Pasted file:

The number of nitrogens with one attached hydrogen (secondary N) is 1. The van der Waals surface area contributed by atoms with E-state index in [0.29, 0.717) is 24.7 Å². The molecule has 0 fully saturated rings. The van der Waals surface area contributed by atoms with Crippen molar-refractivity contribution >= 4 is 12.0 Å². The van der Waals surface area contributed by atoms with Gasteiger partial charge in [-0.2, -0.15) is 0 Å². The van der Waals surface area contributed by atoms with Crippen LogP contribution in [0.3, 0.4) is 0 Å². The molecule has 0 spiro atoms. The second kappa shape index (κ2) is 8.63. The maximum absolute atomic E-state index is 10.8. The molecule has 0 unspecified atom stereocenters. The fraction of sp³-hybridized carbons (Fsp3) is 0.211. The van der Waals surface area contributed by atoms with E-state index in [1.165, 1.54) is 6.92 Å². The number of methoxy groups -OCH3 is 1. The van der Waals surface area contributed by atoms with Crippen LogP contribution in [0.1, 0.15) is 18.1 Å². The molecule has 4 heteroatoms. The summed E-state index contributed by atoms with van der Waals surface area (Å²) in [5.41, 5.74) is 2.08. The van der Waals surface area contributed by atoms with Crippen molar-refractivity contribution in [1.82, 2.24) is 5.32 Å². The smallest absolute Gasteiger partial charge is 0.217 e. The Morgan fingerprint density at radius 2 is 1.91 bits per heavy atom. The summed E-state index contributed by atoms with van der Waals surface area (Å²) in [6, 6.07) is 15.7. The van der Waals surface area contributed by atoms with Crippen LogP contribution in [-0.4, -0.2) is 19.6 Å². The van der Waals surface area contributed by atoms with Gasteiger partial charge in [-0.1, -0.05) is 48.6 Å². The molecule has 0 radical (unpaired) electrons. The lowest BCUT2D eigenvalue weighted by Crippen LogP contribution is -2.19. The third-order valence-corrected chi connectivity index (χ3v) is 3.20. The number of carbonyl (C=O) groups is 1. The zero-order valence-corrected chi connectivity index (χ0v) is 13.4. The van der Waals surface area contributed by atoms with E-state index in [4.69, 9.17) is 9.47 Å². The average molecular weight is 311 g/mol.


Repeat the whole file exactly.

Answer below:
The number of nitrogens with one attached hydrogen (secondary N) is 1. The van der Waals surface area contributed by atoms with E-state index in [0.29, 0.717) is 24.7 Å². The molecule has 0 fully saturated rings. The van der Waals surface area contributed by atoms with Crippen molar-refractivity contribution >= 4 is 12.0 Å². The van der Waals surface area contributed by atoms with Gasteiger partial charge in [-0.2, -0.15) is 0 Å². The van der Waals surface area contributed by atoms with Crippen LogP contribution in [0.3, 0.4) is 0 Å². The molecule has 0 spiro atoms. The second kappa shape index (κ2) is 8.63. The maximum absolute atomic E-state index is 10.8. The molecule has 0 unspecified atom stereocenters. The fraction of sp³-hybridized carbons (Fsp3) is 0.211. The van der Waals surface area contributed by atoms with E-state index in [1.165, 1.54) is 6.92 Å². The number of methoxy groups -OCH3 is 1. The van der Waals surface area contributed by atoms with Crippen LogP contribution in [0.1, 0.15) is 18.1 Å². The molecule has 4 heteroatoms. The summed E-state index contributed by atoms with van der Waals surface area (Å²) in [5.41, 5.74) is 2.08. The van der Waals surface area contributed by atoms with Crippen molar-refractivity contribution in [1.82, 2.24) is 5.32 Å². The smallest absolute Gasteiger partial charge is 0.217 e. The Morgan fingerprint density at radius 2 is 1.91 bits per heavy atom. The summed E-state index contributed by atoms with van der Waals surface area (Å²) in [6, 6.07) is 15.7. The van der Waals surface area contributed by atoms with Crippen LogP contribution in [-0.4, -0.2) is 19.6 Å². The van der Waals surface area contributed by atoms with Gasteiger partial charge in [-0.1, -0.05) is 48.6 Å². The molecule has 0 radical (unpaired) electrons. The lowest BCUT2D eigenvalue weighted by Crippen LogP contribution is -2.19. The third-order valence-corrected chi connectivity index (χ3v) is 3.20. The number of carbonyl (C=O) groups is 1. The zero-order valence-corrected chi connectivity index (χ0v) is 13.4. The van der Waals surface area contributed by atoms with E-state index in [4.69, 9.17) is 9.47 Å². The average molecular weight is 311 g/mol.